Sandile Shezi: Everything to know about SA’s youngest millionaire
As The South African reported last week, Sandile Shezi was granted bail after he was charged for allegedly defrauding a former business partner of R500 000.
While his riches are known on social media, how much is established about his life?
WHO IS SANDILE SHEZI?
The 30-year-old was born in Durban before growing up in the famed Umlazi township. It was where his budding passion for business was first brought to life when began selling muffins and second hand clothes.
The son of two school teachers, Shezi attended high school at the George Campbell Institute of Technology before later pursuing higher education at the Durban University of Technology in Civil Engineering. He switched his study programme to Public Relations and Applied Communications before dropping out in his fourth year to seek his fortunes.
GETTING INTO FOREX TRADING
Soon after dumping his academics, Sandile Shezi was determined to learn all about forex trading. He immediately committed to online investments with his own money.
Around the age of 23, the Durbanite partnered with his long-time mentor George Van der Riet. An experienced master with 15 years in the trading game, Van der Riet and Shezi formed the Global Forex Institute to train South Africans on trading.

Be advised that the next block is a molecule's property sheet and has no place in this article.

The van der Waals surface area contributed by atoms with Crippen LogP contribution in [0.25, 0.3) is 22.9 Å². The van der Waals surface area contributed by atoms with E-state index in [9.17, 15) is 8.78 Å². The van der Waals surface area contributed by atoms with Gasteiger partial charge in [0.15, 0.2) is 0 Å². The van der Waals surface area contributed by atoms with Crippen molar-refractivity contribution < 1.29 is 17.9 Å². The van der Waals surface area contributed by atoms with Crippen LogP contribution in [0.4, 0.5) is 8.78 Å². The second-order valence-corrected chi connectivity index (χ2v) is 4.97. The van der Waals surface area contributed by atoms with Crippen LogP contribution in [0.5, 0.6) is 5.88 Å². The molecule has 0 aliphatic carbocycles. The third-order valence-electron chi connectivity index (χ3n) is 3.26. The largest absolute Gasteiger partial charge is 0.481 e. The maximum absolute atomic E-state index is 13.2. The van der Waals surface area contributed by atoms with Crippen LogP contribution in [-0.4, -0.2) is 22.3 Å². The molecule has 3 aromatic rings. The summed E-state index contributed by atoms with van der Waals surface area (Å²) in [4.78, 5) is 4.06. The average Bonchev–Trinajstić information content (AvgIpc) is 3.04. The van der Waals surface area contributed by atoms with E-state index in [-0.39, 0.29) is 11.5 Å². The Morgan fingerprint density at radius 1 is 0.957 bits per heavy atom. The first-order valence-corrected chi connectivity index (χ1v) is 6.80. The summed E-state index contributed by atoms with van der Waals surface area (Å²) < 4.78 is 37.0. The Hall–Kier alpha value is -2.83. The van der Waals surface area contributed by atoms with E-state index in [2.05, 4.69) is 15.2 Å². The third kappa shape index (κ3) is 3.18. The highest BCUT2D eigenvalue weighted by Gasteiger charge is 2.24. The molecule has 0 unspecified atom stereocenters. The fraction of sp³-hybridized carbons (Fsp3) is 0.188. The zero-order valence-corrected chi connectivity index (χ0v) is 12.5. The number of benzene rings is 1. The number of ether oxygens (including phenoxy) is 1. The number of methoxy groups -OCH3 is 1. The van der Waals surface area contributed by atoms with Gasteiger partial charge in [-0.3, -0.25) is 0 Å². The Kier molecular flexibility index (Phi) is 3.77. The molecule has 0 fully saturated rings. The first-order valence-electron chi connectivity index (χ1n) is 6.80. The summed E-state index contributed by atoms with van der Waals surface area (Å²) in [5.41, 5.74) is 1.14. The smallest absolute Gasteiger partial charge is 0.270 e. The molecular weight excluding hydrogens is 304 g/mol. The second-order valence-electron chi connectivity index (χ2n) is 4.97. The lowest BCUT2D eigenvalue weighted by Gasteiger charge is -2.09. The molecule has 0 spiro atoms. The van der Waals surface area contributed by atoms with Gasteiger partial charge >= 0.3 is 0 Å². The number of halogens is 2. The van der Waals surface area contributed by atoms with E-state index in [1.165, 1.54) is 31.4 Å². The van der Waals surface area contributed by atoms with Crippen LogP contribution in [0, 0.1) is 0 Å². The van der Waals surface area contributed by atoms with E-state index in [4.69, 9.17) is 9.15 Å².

This move soon helped Sandile Shezi to find his riches as Mzansi’s youngest millionaire.
FACING FRAUD ALLEGATIONS
As reported by The South African, Shezi handed himself to Sandton police after he was announced as a wanted suspect for a R500 000 fraud case.
The 30-year-old is accused of defrauding a former business partner. Allan Ledwaba. “Today is not the right time for me to lay bare my entire story and how I suffered at the hands of a man I trusted as the matter has just gone to court,” Ledwaba said.
Worryingly for Sandile Shezi, two additional alleged victims from Limpopo also claim to have been defrauded. A school principal says Shezi owes him R1.2 million, while another former school headmaster claims to have invested a total of R1.3 million in Shezi’s business ventures. The victim claims to have used his pension money to forward payments of R100 000, R200 000, and R1 million between 2018 and 2019.